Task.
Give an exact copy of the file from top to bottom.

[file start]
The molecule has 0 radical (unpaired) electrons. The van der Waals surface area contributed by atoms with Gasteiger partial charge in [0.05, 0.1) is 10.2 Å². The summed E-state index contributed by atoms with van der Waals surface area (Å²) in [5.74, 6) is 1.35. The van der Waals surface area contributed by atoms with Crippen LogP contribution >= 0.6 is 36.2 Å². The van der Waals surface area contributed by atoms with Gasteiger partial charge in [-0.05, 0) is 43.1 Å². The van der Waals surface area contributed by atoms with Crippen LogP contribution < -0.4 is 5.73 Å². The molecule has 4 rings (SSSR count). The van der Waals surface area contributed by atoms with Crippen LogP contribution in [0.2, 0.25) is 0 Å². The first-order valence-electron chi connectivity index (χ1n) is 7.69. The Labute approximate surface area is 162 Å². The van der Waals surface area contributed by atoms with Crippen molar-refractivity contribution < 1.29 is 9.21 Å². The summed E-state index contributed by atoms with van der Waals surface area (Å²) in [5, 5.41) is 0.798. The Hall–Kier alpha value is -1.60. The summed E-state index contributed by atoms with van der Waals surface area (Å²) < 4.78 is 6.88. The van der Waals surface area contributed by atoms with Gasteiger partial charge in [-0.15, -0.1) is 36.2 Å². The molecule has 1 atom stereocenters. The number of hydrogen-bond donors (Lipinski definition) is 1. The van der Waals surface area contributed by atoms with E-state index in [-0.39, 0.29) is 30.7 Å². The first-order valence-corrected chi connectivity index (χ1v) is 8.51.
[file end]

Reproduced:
The molecule has 0 radical (unpaired) electrons. The van der Waals surface area contributed by atoms with Gasteiger partial charge in [0.05, 0.1) is 10.2 Å². The summed E-state index contributed by atoms with van der Waals surface area (Å²) in [5.74, 6) is 1.35. The van der Waals surface area contributed by atoms with Crippen LogP contribution >= 0.6 is 36.2 Å². The van der Waals surface area contributed by atoms with Gasteiger partial charge in [-0.05, 0) is 43.1 Å². The van der Waals surface area contributed by atoms with Crippen LogP contribution < -0.4 is 5.73 Å². The molecule has 4 rings (SSSR count). The van der Waals surface area contributed by atoms with Crippen LogP contribution in [0.2, 0.25) is 0 Å². The first-order valence-electron chi connectivity index (χ1n) is 7.69. The Labute approximate surface area is 162 Å². The van der Waals surface area contributed by atoms with Crippen molar-refractivity contribution < 1.29 is 9.21 Å². The summed E-state index contributed by atoms with van der Waals surface area (Å²) in [5, 5.41) is 0.798. The Hall–Kier alpha value is -1.60. The summed E-state index contributed by atoms with van der Waals surface area (Å²) < 4.78 is 6.88. The van der Waals surface area contributed by atoms with Gasteiger partial charge in [-0.15, -0.1) is 36.2 Å². The molecule has 1 atom stereocenters. The number of hydrogen-bond donors (Lipinski definition) is 1. The van der Waals surface area contributed by atoms with E-state index in [-0.39, 0.29) is 30.7 Å². The first-order valence-corrected chi connectivity index (χ1v) is 8.51.